It's odd to see Rodrik cast as the defender of economic orthodoxy, and in particular of quant-led orthodoxy. (Really? That Dani Rodrik?) Yet it's equally strange to see Fung and Gelman so glum about the chances that knowledge can lead to better estimates of both the current social scene and also of the broader regularities of human behavior. Without taking too much of a swipe at social science before, say, 1975 (and I mean from ca. 10,000 BC to AD 1975), I think it's pretty clear that we've learned a lot, and that there are good grounds to think we'll learn more.

20 December 2011

When the movie is better than the book

No, this post wasn't an excuse to link to this picture.
But having written this post, I wanted to link to a pic
of Olivia Wilde, and so why not?
This is always a fun cocktail party game, at least until the pedantic jerk who insists "You can't compare them, because they're meant to be different" shows up and you're all like, "Yeah, we know, jackass, but they can't be completely different, because the book and the movie have the same title, and the same characters, and the same plot, mostly," and then someone quotes McLuhan and then someone else quotes Woody Allen and you realize that you're having the same conversation you had five years ago with a completely different set of people.

All of this, as a preamble for an unequivocal declaration that Cowboys And Aliens, the movie, is better than Cowboys and Aliens, the graphic novel.

I know C&A wasn't a great movie. I saw it, and I didn't regret that I'd spent the money, but I wasn't thrilled. But next to the source material it is an act of unparalleled genius, a tribute to the ability of editorial insight to find the hidden masterpiece, or at least journeyman's work, inside even the roughest chunk of marble.

What was alluded to in the movie (see, the aliens are displacing the indigenous Earthlings just like the cowboys displaced the Indians!) is blatant in the novel. What was interesting in the movie--why are the aliens here?--is rendered completely dry by some exposition given by the alien captain, who not only speaks (a lot) but (a) picks a feud with some local cowboys and (b) talks like a third-rate imitation Lensman villain. Think George Lucas dialogue, but less realistic.

Oddly, at least two Philip K. Dick works ("We Can Remember It For You Wholesale" and "Second Variety") were similarly improved by their translation to the big screen. So maybe it's a genre effect.

19 December 2011

Kim Jong-Il and other people are dead

KJI's death, of course, is the most important thing to happen this month. For a great many people (at least 40 million people on the Korean peninsula), it is the most important thing to happen in 15 years. I assume it will get vastly less press than Christopher Hitchens' death. The Hitch could drink, and write, and sleep around. He was the kind of public intellectual that journalists think public intellectuals should be: glib and impressive to people who had a B average (these days, an A-) in their English major at a "good" school. Update: iOz does it better.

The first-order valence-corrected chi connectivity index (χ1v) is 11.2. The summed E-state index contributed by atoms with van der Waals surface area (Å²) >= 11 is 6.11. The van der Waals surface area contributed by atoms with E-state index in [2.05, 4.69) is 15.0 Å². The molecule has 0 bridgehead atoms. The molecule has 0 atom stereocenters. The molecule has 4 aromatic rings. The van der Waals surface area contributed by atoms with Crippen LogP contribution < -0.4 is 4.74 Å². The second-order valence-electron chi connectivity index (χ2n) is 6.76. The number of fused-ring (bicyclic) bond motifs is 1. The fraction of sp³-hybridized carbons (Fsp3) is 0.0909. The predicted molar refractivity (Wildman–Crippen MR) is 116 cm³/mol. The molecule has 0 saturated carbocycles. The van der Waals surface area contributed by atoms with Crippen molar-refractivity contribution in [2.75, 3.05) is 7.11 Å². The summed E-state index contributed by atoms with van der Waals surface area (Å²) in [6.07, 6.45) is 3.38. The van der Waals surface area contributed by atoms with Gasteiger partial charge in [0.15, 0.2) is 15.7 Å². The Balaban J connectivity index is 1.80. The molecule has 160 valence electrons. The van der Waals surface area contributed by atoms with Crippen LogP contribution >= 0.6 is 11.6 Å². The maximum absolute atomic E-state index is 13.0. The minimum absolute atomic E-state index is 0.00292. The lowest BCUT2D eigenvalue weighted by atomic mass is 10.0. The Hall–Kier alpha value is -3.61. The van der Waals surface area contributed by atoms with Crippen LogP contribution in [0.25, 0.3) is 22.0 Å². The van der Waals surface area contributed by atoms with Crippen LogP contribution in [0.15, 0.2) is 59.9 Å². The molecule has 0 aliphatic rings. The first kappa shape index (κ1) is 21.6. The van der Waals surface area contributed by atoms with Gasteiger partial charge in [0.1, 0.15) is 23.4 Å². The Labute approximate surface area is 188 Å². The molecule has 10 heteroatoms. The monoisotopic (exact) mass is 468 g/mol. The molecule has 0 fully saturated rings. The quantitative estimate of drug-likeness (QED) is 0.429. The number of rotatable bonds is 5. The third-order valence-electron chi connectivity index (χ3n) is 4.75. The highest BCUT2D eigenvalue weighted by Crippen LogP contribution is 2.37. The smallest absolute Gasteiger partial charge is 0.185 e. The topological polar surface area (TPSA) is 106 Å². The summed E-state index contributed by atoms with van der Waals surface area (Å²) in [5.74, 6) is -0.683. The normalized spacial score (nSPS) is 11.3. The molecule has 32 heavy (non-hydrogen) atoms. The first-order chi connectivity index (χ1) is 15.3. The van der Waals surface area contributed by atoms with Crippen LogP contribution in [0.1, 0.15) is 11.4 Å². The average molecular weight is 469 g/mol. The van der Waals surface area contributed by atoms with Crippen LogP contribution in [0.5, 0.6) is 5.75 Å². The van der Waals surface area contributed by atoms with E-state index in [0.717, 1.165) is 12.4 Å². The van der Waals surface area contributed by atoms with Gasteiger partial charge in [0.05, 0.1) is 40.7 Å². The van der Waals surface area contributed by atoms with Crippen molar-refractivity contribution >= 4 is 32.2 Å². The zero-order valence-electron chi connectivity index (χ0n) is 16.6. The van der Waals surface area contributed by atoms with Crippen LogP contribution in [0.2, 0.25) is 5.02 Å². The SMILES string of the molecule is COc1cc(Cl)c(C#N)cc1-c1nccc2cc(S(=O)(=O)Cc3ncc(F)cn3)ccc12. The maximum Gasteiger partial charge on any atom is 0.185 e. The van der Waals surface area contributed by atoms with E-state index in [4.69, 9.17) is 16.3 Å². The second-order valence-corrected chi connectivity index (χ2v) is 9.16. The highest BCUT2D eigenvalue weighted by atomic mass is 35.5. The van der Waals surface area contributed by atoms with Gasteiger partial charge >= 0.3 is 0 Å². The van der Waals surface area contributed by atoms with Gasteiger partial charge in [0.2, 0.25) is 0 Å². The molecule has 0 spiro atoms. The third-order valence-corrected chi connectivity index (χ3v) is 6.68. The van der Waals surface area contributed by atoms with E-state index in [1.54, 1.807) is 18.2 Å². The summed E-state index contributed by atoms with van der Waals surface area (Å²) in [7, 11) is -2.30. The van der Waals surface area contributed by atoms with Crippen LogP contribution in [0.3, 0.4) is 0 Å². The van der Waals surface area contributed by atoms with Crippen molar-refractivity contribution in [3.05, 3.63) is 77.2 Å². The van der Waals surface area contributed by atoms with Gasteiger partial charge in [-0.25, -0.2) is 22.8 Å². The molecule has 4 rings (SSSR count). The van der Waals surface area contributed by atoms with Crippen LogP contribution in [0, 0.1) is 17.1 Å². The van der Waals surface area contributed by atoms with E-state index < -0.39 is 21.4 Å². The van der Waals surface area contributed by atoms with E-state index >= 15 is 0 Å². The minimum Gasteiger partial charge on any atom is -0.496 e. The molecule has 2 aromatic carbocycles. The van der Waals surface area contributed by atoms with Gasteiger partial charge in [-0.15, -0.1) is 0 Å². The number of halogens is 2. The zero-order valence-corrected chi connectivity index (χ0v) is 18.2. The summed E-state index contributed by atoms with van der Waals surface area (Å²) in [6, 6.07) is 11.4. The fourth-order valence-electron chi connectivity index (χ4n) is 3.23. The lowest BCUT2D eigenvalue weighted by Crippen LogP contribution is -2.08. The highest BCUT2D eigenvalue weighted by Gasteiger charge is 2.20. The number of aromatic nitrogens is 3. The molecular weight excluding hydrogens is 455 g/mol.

11 December 2011

Fun With Stata and Jogging

This morning, I ran a longer distance than I ever had before. Just an 8k, for those who jog regularly. But the prospect of running five miles--five miles--filled me with the sort of dread that I assume SEC defensive linemen have when they approach final exams in Diff EQ.

What was my time? It was very bad, by the standards of people who run: 10:29/mile. By my standards, this is very, very good---not far off from what I ran in the single mile when I was in middle school but for much, much longer.

Anyway, I wanted to have some fun, so I grabbed the race results from a Web site and decided to do some analysis.

Table 1 displays the results of ordinary least-squares estimates of running times per mile for the participants in the Jingle All the Way 8K Race this morning. Scanty information is available, so the models are pretty spare. Nevertheless they do have some pretty strong results.

Table 1. OLS models of time per mile in seconds
for the Jingle All The Way Race, December 2011.

(1) (2) (3)
Overall Men Only Women Only

age 1.642***1.264***1.955***
(11.52) (5.84) (10.29)
female 78.24***
_cons 484.3***497.8***552.2***
(85.19) (60.89) (84.93)

N 4726 1709 3017

t statistics in parentheses
* p < 0.05, ** p < 0.01, *** p < 0.001

As you can see, women are significantly--significantly--slower than men. For a runner of the same age, women are 78 seconds slower than men. Moreover, women slow down with age somewhat faster than men, losing nearly 2 seconds from their mile time for each year they get older. Compare that with men, who slow by only about 1.3 seconds per year.

The point is reinforced by the figure, which displays kernel density estimates for women's and men's time. On the other hand, there are way, way more women than men running, so it is possible that men just don't run if they're not competitive. (Please, God, I'm not trying to do causal analysis here ... )